As an instrument of science and navigation the telescope was at the forefront of discovery. Even today it is vital to modern understanding of space and the origins of matter. The story of its development is a fascinating narrative of scientific endeavour, exploration and ingenuity, encompassing the lives of scientists and astronomers such as Galileo, Newton, William Herschel and Edmund Halley as well as the exploits of naval officers and explorers like Cloudesley Shovell and James Cook. Richard Dunn presents an engaging historical survey that traces the telescope from its invention in 1608 to its contemporary applications in astrophysics. Profusely illustrated with exquisite examples of telescopes and other prints, drawings and artworks, The Telescope will appeal to all those with an interest in science, discovery and exploration, maritime history, seafaring or astronomy.
Publisher: Bloomsbury Publishing PLC
Number of pages: 192
Weight: 498 g
Dimensions: 200 x 140 x 23 mm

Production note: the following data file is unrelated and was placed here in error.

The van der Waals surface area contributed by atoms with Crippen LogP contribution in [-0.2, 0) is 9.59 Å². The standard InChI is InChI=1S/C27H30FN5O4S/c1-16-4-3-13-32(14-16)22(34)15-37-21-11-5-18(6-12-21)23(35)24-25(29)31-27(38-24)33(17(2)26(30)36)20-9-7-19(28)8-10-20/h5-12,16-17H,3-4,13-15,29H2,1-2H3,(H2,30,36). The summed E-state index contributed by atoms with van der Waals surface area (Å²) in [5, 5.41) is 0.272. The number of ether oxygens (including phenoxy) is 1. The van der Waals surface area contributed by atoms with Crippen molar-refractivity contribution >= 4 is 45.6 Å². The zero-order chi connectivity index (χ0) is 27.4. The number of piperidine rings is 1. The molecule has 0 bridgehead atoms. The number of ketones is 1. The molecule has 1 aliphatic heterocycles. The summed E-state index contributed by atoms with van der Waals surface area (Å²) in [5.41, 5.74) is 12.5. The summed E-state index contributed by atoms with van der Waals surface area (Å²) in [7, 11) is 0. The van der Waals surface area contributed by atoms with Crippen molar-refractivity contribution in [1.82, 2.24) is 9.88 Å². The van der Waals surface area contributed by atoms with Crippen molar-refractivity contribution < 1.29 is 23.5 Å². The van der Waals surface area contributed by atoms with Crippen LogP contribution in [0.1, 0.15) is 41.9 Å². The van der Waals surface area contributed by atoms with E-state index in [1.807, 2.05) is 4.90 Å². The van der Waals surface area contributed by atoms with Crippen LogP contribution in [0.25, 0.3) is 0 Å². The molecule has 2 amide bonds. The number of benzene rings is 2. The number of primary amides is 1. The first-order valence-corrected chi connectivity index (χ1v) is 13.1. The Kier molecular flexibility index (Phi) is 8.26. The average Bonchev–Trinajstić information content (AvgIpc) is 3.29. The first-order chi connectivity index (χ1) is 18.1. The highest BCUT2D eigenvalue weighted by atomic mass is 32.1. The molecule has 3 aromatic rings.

Dollond is a name you probably associate more with a pair of bifocals than the cutting edge of science. Yet as Richard Dunn reveals in The Telescope: A Short History, John Dollond of Spitalfields, east London, made a pioneering contribution to the instrument's design. In 1758, he corrected an optical flaw in the type of telescope popularised by Galileo 150 years earlier. His clever arrangement of lenses thereby ensured that telescopes could be, and indeed were, manufactured in a variety of shapes and sizes. They included sights for navigational aids, opera glasses and instruments for the military. The Royal Navy even used `Dollond' as a slang expression for telescope. Dunn, a curator at the National Maritime Museum, has ambitiously attempted to tell the instrument's entire history in under 166 pages. The book's slightly longer, because it includes a glossary of scientific terms and illustrations of telescopes at the back. But it's a somewhat staccato read because nothing is left out. Interesting characters appear and disappear in the space of a single paragraph to keep the story moving, from antiquity right up to the proposed successor to the Hubble space telescope, which is currently in orbit around Earth. The more fascinating parts, though, reveal how the telescope permeated the arts, by chronicling its appearance in paintings, plays and books. Galileo's discoveries are writ large in Adam Elsheimer's 1609 painting The Rest on the Flight into Egypt, which is reproduced in the book. And even John Milton tips a hat to the freshly revealed universe in his 1667 poem Paradise Lost. The Telescope is fascinating, but it would have benefited from a little more culture. -- Graham Southorn * BBC History Magazine *
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